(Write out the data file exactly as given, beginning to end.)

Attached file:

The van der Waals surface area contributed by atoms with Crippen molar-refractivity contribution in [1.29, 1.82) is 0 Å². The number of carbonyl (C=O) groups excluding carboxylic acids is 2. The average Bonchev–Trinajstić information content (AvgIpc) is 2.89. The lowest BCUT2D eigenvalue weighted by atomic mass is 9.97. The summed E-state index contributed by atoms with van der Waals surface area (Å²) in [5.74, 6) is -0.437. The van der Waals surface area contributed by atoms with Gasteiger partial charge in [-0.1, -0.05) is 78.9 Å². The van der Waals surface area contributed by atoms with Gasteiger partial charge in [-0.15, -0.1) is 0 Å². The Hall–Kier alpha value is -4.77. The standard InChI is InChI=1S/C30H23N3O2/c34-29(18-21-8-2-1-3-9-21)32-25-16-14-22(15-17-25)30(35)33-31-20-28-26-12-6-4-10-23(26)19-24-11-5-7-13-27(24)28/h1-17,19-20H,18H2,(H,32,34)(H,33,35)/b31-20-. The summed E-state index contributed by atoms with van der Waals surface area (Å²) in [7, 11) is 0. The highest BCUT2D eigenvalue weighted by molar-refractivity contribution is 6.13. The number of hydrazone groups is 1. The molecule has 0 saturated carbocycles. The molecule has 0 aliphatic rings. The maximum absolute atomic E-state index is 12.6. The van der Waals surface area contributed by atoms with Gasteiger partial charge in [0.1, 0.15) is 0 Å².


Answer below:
The van der Waals surface area contributed by atoms with Crippen molar-refractivity contribution in [1.29, 1.82) is 0 Å². The number of carbonyl (C=O) groups excluding carboxylic acids is 2. The average Bonchev–Trinajstić information content (AvgIpc) is 2.89. The lowest BCUT2D eigenvalue weighted by atomic mass is 9.97. The summed E-state index contributed by atoms with van der Waals surface area (Å²) in [5.74, 6) is -0.437. The van der Waals surface area contributed by atoms with Gasteiger partial charge in [-0.1, -0.05) is 78.9 Å². The van der Waals surface area contributed by atoms with Gasteiger partial charge in [-0.15, -0.1) is 0 Å². The Hall–Kier alpha value is -4.77. The standard InChI is InChI=1S/C30H23N3O2/c34-29(18-21-8-2-1-3-9-21)32-25-16-14-22(15-17-25)30(35)33-31-20-28-26-12-6-4-10-23(26)19-24-11-5-7-13-27(24)28/h1-17,19-20H,18H2,(H,32,34)(H,33,35)/b31-20-. The summed E-state index contributed by atoms with van der Waals surface area (Å²) in [7, 11) is 0. The highest BCUT2D eigenvalue weighted by molar-refractivity contribution is 6.13. The number of hydrazone groups is 1. The molecule has 0 saturated carbocycles. The molecule has 0 aliphatic rings. The maximum absolute atomic E-state index is 12.6. The van der Waals surface area contributed by atoms with Gasteiger partial charge in [0.1, 0.15) is 0 Å².